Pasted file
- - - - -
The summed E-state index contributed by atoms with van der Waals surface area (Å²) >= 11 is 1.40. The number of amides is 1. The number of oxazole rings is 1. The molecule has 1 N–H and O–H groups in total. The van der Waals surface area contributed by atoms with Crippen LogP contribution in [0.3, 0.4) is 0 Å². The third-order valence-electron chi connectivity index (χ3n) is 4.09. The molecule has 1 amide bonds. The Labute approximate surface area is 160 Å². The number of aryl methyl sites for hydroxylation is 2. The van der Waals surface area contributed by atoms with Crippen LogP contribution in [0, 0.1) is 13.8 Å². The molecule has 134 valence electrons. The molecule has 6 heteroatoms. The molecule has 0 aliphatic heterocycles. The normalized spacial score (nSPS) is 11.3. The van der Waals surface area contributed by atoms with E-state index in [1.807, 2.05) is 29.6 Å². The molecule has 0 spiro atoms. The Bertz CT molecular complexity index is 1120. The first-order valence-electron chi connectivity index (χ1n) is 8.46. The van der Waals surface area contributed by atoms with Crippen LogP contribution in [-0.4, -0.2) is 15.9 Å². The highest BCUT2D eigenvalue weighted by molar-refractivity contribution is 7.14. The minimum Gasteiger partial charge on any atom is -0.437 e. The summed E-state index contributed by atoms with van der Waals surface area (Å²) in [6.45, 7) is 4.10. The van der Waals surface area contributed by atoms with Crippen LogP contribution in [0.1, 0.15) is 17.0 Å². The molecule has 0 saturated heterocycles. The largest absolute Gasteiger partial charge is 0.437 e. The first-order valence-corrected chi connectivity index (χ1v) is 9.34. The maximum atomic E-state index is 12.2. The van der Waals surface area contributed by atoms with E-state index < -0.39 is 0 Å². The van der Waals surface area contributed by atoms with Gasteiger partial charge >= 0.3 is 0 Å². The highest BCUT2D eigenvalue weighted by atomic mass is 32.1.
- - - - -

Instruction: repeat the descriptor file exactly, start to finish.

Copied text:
The summed E-state index contributed by atoms with van der Waals surface area (Å²) >= 11 is 1.40. The number of amides is 1. The number of oxazole rings is 1. The molecule has 1 N–H and O–H groups in total. The van der Waals surface area contributed by atoms with Crippen LogP contribution in [0.3, 0.4) is 0 Å². The third-order valence-electron chi connectivity index (χ3n) is 4.09. The molecule has 1 amide bonds. The Labute approximate surface area is 160 Å². The number of aryl methyl sites for hydroxylation is 2. The van der Waals surface area contributed by atoms with Crippen LogP contribution in [0, 0.1) is 13.8 Å². The molecule has 134 valence electrons. The molecule has 6 heteroatoms. The molecule has 0 aliphatic heterocycles. The normalized spacial score (nSPS) is 11.3. The van der Waals surface area contributed by atoms with E-state index in [1.807, 2.05) is 29.6 Å². The molecule has 0 spiro atoms. The Bertz CT molecular complexity index is 1120. The first-order valence-electron chi connectivity index (χ1n) is 8.46. The van der Waals surface area contributed by atoms with Crippen LogP contribution in [-0.4, -0.2) is 15.9 Å². The highest BCUT2D eigenvalue weighted by molar-refractivity contribution is 7.14. The minimum Gasteiger partial charge on any atom is -0.437 e. The summed E-state index contributed by atoms with van der Waals surface area (Å²) in [6.45, 7) is 4.10. The van der Waals surface area contributed by atoms with Crippen LogP contribution in [0.1, 0.15) is 17.0 Å². The molecule has 0 saturated heterocycles. The largest absolute Gasteiger partial charge is 0.437 e. The first-order valence-corrected chi connectivity index (χ1v) is 9.34. The maximum atomic E-state index is 12.2. The van der Waals surface area contributed by atoms with E-state index < -0.39 is 0 Å². The van der Waals surface area contributed by atoms with Gasteiger partial charge >= 0.3 is 0 Å². The highest BCUT2D eigenvalue weighted by atomic mass is 32.1.